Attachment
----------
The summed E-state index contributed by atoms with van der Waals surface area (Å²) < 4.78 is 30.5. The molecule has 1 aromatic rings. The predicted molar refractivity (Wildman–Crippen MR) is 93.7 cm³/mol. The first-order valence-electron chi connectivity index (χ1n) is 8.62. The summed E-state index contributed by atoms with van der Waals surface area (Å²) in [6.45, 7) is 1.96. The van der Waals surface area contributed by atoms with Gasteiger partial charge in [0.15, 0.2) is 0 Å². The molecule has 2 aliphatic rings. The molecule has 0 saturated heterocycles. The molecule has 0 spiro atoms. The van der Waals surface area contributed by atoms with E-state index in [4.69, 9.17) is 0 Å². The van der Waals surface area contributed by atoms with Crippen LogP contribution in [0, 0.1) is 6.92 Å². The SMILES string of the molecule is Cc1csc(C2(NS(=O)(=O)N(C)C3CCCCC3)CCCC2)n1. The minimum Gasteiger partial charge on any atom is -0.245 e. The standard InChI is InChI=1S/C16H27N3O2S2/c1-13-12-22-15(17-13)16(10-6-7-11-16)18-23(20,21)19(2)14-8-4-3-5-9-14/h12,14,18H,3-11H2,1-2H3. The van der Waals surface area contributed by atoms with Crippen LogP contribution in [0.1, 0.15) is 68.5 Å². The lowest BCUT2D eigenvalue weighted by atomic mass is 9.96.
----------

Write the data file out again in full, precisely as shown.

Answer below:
The summed E-state index contributed by atoms with van der Waals surface area (Å²) < 4.78 is 30.5. The molecule has 1 aromatic rings. The predicted molar refractivity (Wildman–Crippen MR) is 93.7 cm³/mol. The first-order valence-electron chi connectivity index (χ1n) is 8.62. The summed E-state index contributed by atoms with van der Waals surface area (Å²) in [6.45, 7) is 1.96. The van der Waals surface area contributed by atoms with Gasteiger partial charge in [0.15, 0.2) is 0 Å². The molecule has 2 aliphatic rings. The molecule has 0 saturated heterocycles. The molecule has 0 spiro atoms. The van der Waals surface area contributed by atoms with E-state index in [4.69, 9.17) is 0 Å². The van der Waals surface area contributed by atoms with Crippen LogP contribution in [0, 0.1) is 6.92 Å². The SMILES string of the molecule is Cc1csc(C2(NS(=O)(=O)N(C)C3CCCCC3)CCCC2)n1. The minimum Gasteiger partial charge on any atom is -0.245 e. The standard InChI is InChI=1S/C16H27N3O2S2/c1-13-12-22-15(17-13)16(10-6-7-11-16)18-23(20,21)19(2)14-8-4-3-5-9-14/h12,14,18H,3-11H2,1-2H3. The van der Waals surface area contributed by atoms with Crippen LogP contribution in [0.1, 0.15) is 68.5 Å². The lowest BCUT2D eigenvalue weighted by atomic mass is 9.96.